A 2018 study has shown that meditation and mindfulness programs can help you lose weight and manage eating behaviors such as binge, emotional, and restrained eating. Mindfulness-based practices positively affect the mental and physical health of adults with obesity.

5. Treat post-traumatic stress disorder (PTSD)

According to a 2017 review, mindfulness is an effective alternative method that may help reduce symptoms of PTSD. Study participants included veterans, nurses, and people who experienced violence — all reported a reduction of symptoms.

Gelong Thubten at MVU
Gelong Thubten, trainer of Mindvalley’s Becoming More Loving Quest

2 Myths About Mindfulness Dispelled

Gelong Thubten explains that there are two common myths of mindfulness that should be recognized:

Myth 1: Meditation is about escaping reality and turning off the mind

Meditation is about developing consciousness and awareness of the moment you are experiencing and becoming more engaged in it from moment to moment.

Myth 2: Meditation means to clear your mind or empty your mind of your thoughts

It’s impossible to empty your mind. What’s possible is focusing on the mind without altering anything about it. You are not trying to silence the mind — you are trying to understand it. 

Applying these concepts to how you interpret the idea of meditation can immediately change your approach to a mindfulness meditation session. And limiting expectations of the desired outcome is crucial for progression through mindfulness practices.

mindfulness meditation

What Is Mindfulness Meditation?

Meditation isn’t a passive experience as it’s commonly thought to be. Even when you do nothing physically, your mind is still active. When you practice mindfulness meditation, you are actively observing your emotions, thoughts, and bodily sensations. 

When learning how to practice mindfulness, it is crucial to recognize two major concepts:

1. Every single moment in life is a proper moment for mindfulness meditation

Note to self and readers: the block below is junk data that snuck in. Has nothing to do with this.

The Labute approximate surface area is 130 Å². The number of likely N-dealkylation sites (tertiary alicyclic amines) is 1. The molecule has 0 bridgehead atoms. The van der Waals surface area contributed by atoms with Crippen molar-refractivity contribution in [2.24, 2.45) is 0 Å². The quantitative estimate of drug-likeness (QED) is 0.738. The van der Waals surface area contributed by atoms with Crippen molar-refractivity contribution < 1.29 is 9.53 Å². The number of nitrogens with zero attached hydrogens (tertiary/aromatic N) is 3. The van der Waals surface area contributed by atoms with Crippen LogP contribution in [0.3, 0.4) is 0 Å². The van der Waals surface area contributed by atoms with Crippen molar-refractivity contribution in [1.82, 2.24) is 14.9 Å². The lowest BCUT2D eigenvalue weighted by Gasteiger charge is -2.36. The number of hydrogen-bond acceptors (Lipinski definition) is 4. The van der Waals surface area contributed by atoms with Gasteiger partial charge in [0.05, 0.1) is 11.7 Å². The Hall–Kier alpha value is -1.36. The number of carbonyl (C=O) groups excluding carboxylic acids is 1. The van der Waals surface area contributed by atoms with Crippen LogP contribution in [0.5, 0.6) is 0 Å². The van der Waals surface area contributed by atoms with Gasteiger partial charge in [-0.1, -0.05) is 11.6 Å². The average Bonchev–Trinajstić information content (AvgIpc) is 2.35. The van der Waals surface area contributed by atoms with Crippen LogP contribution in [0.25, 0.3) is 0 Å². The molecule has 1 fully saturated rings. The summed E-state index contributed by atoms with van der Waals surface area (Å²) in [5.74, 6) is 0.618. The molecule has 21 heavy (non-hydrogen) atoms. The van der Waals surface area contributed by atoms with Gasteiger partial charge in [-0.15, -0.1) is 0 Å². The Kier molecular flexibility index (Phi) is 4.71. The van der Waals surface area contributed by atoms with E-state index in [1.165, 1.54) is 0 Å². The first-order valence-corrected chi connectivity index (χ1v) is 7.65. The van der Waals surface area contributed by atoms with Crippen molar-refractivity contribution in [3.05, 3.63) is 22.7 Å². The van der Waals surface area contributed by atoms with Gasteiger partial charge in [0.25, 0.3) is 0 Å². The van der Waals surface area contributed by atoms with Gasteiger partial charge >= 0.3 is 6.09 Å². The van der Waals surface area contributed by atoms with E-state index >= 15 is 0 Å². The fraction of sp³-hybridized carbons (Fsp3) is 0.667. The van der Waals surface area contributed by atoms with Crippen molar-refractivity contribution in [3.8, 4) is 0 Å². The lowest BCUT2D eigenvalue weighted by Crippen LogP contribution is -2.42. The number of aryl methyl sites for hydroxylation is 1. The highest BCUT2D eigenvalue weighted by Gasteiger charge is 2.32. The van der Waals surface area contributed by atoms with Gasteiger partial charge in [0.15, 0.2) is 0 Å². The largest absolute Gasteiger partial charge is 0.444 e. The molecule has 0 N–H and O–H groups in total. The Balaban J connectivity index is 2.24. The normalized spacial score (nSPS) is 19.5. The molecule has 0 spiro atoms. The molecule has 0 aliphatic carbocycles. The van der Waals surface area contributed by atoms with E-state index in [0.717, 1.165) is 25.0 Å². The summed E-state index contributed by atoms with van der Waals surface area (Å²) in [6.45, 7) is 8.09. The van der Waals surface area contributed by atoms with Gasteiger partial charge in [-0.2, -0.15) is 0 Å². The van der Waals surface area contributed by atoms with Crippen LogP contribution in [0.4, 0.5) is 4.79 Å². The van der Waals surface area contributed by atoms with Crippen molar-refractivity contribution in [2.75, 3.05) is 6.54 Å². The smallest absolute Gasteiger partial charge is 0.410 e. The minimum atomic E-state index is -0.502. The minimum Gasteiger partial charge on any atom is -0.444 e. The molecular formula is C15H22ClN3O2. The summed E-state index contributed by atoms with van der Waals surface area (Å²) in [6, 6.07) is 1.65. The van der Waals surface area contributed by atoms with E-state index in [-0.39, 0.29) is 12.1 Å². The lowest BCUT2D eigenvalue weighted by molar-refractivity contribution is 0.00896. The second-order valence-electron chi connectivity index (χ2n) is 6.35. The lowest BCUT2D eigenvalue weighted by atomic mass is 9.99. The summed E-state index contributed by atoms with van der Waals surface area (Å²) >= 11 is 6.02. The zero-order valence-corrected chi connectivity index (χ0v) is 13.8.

Although routines may help you create mindful habits more efficiently, they are not necessary for the path toward mindfulness. Because the goal of this practice is to take your meditation into your day:

  • Listening to the environment while stuck in traffic.
  • Paying attention to your body and breath while in the office or positioning your posture for better alignment.
  • Being mindful of the movement of your hands while you brush your teeth or do dishes.

Whatever you do throughout the day, you want to be mindful of it and fully present with the task in front of you. The more you extend these moments of mindfulness, the more mindful your life will be.

2. Begin listening, feeling, absorbing, acknowledging, comprehending, learning, or observing anything you possibly can at any moment

It sounds simple, but becoming a silent observer of your environment is not that easy. The more you practice slowing down and noticing your attention, intention, and perception in the moment of the now, the more natural it will become.

When you begin to look at mindfulness meditation as an opportunity to go deep and process information, you expand the doors of your perception and step into a greater understanding of yourself and the world around you.

Gelong Thubten believes that you can take it to the next level by practicing compassion-based mindfulness. He says, “When you do so, you activate the motor cortex, connected to the intention to act. So it leads us to actions that will benefit you and others. You also activate the wisdom through which you can help others.”

5 Questions to Ask Yourself Before, During, and After Meditation

Ask these questions before, during, or after meditation:

  1. How will you choose to perceive this moment?